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Ballimore Vanpools operated by a private company take residents from the East Baltimore Empowerment Zone, which includes more than 600 units of public housing, to the suburban Baltimore-Washington International Airport, which has nearly 1/3 of all jobs in the Baltimore region. Chicago PACE Suburban Bus Company provides express bus service and vanpools to the O'Hare Airport industrial complex and adjacent suburbs from Chicago's West Side and South Side, which includes 9,500 public housing units. Denver Participants in a section of Denver's Enterprise Zone and in Old Aurora use free monthly passes to ride express buses, circulator vans and vanpools operated by the Regional Transportation District to the Denver Technological Center, which has the fastest overall industrial and business development growth in the region. Milwaukee Near-direct bus or van services with strategic origin and destination sites are provided by private contractors to residents of Milwaukee's north, south, and central neighborhoods. The Washington and Waukesha County destinations are both high-growth areas and rich sources for difficult-to-fill, entry level jobs within reasonable commuting distances. St. Louis The public operator, the Bi-State Development Agency, uses fixed route and express buses, augmented by circulator vans provided by the American Red Cross, to take residents of north St. Louis and St. Louis County to jobs at the Spirit of St. Louis Airport and surrounding developments in west St. Louis. Other Reverse Commute', Services Central City to Suburbs SEPTAs Shuttle Pennsylvania Southeastern Pennsylvania Transportation Authority's Horsham Breeze Shuttle meets buses from downtown Philadelphia to connect to suburban employment centers with major employers, such as UPS and Prudential. Extended 6-3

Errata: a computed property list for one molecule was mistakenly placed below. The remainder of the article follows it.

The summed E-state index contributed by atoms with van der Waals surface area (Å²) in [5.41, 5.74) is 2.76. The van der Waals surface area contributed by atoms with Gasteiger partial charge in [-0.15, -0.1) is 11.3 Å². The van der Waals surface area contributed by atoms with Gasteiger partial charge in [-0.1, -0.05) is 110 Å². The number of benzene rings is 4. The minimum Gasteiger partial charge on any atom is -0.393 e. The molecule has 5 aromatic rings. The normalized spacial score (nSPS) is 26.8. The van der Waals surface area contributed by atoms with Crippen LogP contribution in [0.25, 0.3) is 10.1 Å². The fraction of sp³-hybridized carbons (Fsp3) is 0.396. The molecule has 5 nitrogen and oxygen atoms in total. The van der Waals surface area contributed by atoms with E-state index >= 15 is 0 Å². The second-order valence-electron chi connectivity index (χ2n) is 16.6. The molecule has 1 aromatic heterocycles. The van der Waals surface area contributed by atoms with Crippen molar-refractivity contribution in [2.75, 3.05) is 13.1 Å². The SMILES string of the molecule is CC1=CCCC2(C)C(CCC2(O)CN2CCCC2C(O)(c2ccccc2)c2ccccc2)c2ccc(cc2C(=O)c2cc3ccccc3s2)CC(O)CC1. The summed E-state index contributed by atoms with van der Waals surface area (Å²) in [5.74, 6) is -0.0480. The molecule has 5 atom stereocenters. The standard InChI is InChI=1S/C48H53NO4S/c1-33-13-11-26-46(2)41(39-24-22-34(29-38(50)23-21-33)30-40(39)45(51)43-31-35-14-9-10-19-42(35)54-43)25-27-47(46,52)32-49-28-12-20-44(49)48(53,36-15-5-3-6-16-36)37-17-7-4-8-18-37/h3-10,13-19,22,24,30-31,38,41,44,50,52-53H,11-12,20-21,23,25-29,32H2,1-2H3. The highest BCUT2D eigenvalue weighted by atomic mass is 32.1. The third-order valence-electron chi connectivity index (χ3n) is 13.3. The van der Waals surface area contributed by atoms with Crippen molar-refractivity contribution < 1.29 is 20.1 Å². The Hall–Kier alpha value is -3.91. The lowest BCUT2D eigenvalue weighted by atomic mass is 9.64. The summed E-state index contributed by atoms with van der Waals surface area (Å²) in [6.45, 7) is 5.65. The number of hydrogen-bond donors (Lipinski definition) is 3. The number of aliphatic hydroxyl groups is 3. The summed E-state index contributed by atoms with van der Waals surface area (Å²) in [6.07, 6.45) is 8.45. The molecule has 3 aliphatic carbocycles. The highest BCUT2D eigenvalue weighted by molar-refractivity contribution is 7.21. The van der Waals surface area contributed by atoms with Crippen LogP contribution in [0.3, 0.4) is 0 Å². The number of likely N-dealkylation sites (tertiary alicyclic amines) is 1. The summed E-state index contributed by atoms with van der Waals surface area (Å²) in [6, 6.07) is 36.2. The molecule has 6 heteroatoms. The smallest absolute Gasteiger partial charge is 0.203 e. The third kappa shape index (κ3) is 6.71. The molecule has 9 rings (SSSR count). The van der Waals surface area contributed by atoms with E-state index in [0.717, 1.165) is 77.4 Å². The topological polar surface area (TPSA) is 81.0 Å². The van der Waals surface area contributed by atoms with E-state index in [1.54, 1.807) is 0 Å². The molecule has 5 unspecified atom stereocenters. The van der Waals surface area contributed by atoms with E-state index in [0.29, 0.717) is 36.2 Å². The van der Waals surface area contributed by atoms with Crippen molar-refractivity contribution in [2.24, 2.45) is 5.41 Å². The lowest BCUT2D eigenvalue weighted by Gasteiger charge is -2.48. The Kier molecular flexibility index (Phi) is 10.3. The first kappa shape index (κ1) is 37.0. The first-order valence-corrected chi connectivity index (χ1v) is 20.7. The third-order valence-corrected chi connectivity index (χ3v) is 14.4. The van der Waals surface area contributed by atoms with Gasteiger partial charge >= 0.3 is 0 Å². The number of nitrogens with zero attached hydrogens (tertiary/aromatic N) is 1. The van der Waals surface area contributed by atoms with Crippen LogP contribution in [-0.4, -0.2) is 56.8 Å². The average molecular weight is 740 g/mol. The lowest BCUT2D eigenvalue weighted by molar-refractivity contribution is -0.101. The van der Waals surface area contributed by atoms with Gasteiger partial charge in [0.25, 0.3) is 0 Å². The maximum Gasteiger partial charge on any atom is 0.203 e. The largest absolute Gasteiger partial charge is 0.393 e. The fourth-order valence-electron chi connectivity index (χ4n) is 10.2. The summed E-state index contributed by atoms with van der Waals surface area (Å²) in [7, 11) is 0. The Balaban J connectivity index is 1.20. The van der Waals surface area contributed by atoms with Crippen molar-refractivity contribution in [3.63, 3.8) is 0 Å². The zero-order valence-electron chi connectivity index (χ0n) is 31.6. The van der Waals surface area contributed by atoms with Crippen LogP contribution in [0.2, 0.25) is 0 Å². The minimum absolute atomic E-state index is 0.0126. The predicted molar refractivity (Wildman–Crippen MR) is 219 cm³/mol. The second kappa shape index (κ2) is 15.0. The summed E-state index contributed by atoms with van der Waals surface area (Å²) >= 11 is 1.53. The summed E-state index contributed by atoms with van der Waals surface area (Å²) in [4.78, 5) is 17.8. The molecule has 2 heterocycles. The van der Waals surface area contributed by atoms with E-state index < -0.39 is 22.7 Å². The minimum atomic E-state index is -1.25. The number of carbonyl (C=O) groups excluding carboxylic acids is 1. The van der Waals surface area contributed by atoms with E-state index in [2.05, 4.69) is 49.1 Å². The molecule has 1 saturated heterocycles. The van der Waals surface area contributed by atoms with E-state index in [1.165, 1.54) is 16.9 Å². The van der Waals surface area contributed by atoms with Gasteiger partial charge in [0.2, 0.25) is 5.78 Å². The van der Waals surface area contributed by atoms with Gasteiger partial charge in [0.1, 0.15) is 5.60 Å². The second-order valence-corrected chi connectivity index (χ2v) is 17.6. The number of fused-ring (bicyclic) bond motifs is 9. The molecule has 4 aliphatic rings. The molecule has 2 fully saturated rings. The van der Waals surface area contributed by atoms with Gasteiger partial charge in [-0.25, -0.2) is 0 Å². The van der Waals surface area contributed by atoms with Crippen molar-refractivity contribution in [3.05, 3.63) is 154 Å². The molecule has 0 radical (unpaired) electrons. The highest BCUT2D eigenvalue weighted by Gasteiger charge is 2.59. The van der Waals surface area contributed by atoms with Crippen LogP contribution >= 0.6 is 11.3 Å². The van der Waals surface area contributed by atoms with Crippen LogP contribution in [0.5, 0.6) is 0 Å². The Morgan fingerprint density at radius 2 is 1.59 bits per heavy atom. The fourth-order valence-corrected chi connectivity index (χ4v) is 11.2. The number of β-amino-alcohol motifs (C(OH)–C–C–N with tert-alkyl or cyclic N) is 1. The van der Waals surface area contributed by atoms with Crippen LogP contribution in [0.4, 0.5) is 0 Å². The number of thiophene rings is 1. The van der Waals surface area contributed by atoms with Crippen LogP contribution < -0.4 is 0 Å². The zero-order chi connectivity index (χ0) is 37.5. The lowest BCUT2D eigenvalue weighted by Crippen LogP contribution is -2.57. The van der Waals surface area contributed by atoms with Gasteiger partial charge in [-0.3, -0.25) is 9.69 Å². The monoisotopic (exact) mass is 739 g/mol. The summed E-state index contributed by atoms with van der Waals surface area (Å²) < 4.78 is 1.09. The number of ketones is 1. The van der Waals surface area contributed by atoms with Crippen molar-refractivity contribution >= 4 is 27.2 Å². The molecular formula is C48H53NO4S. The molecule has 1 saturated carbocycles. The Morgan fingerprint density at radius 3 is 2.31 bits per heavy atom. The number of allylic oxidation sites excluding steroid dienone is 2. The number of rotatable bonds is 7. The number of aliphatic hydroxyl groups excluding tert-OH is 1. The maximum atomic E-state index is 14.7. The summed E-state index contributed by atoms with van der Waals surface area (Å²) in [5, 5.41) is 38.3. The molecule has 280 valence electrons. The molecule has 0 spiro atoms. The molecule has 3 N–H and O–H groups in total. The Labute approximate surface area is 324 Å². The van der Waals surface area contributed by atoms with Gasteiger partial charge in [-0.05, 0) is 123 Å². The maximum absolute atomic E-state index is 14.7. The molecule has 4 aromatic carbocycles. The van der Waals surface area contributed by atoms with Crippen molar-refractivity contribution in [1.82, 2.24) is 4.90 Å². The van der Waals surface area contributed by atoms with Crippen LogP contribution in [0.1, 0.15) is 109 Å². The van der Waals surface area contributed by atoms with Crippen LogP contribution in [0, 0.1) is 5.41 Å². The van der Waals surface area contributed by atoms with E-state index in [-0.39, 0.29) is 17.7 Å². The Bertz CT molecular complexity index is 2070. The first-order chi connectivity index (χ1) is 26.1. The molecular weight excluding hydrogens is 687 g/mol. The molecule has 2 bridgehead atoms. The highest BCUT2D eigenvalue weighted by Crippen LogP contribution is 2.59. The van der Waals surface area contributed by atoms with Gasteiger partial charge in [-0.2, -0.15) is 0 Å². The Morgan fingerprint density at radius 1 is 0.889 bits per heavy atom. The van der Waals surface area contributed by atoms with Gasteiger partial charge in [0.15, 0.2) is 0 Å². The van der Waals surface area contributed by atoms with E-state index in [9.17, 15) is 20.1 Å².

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hours of service are paid for by employers, and the county funds midday service. See Appendix A for the complete case study. Accessible Services. Inc.. Pennsylvania Accessible Services, Inc., (ASI) is a private reverse commute service which operates in and around Philadelphia. The service is funded by the Federal Transit Administration's Regional Mobility Program Entrepreneurial Services Program (ESP). ASI began with one of the first ESP challenge grants in 1988. After initial failure, the program was substantially redesigned. ASI developed its own network of community based groups and institutions to identify low-skilled, unemployed individuals who were good candidates for continued employment. As of 1992, the program was operating successfully as a broker for the Job Relay System, contracting with various carriers, including a social service transportation system which uses federally-funded paratransit vehicles, to provide reverse commute services. The cost per vehicle service hour allowed ASI to break even with five passengers per one-way trip. (64) Wisconsin's JOB-RIDE Program The Wisconsin Department of Transportation developed the JOB-RIDE Program to subsidize access to suburban jobs for inner city and minority residents in an attempt to reduce welfare dependency and to alleviate suburban employee shortages in Milwaukee. The program brines together employers and private . . . . . _ organizations serving me unemployed. Initially, it funds private, non-profit organizations which provide job development, training, and placement services to obtain or provide transportation alternatives where conventional public transit would be inefficient. Between January 1989 and December 1990 JOB-RIDE filled 1,440 permanent and 598 temporary jobs. During its eight-year tern, it provided more than 72,000 trips to work. (55) Destination Jobs. Minnesota In 1990, the City of Minneapolis funded Loring Nicollet-Bethlehem Community Centers, Inc. to operate a van to the suburbs in order to broaden employment opportunities for inner city individuals. This community-based agency linked with Preferred Products, Inc., an employer located in Chaska, a suburb of the metropolitan Twin Cities, which was having problems finding workers for its jobs. In the face of interest by other employers, the Eden Prairie Chamber of Commerce formed a Reverse Commute Committee to develop a more comprehensive transportation solution and to sponsor a Job Fair. One result is the Reserve-a-Ride Service instituted by Suburban Transit Authority, the public transit provider. Express buses pick up riders in the city and drop them at a suburban transit hub. 5-4